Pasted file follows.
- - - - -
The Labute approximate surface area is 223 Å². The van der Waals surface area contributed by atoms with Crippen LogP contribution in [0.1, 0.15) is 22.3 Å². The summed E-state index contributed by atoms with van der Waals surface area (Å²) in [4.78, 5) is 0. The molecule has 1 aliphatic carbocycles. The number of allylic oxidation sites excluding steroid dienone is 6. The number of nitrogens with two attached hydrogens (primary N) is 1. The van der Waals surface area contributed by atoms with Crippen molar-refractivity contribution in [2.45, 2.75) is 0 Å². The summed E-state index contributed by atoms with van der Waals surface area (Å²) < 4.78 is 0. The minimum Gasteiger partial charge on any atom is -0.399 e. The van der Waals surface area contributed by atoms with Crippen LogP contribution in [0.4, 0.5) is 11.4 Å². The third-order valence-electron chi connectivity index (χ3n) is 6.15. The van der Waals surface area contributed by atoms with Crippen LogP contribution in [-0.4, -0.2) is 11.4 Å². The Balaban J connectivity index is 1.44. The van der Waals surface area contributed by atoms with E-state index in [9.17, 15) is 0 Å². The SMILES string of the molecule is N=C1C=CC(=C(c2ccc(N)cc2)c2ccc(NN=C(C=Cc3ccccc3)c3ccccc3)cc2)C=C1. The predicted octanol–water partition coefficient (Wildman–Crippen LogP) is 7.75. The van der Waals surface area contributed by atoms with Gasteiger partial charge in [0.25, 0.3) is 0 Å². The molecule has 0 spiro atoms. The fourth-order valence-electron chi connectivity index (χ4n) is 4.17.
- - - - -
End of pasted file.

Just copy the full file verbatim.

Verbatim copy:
The Labute approximate surface area is 223 Å². The van der Waals surface area contributed by atoms with Crippen LogP contribution in [0.1, 0.15) is 22.3 Å². The summed E-state index contributed by atoms with van der Waals surface area (Å²) in [4.78, 5) is 0. The molecule has 1 aliphatic carbocycles. The number of allylic oxidation sites excluding steroid dienone is 6. The number of nitrogens with two attached hydrogens (primary N) is 1. The van der Waals surface area contributed by atoms with Crippen molar-refractivity contribution in [2.45, 2.75) is 0 Å². The summed E-state index contributed by atoms with van der Waals surface area (Å²) < 4.78 is 0. The minimum Gasteiger partial charge on any atom is -0.399 e. The van der Waals surface area contributed by atoms with Crippen LogP contribution in [0.4, 0.5) is 11.4 Å². The third-order valence-electron chi connectivity index (χ3n) is 6.15. The van der Waals surface area contributed by atoms with Crippen LogP contribution in [-0.4, -0.2) is 11.4 Å². The Balaban J connectivity index is 1.44. The van der Waals surface area contributed by atoms with E-state index in [9.17, 15) is 0 Å². The SMILES string of the molecule is N=C1C=CC(=C(c2ccc(N)cc2)c2ccc(NN=C(C=Cc3ccccc3)c3ccccc3)cc2)C=C1. The predicted octanol–water partition coefficient (Wildman–Crippen LogP) is 7.75. The van der Waals surface area contributed by atoms with Gasteiger partial charge in [0.25, 0.3) is 0 Å². The molecule has 0 spiro atoms. The fourth-order valence-electron chi connectivity index (χ4n) is 4.17.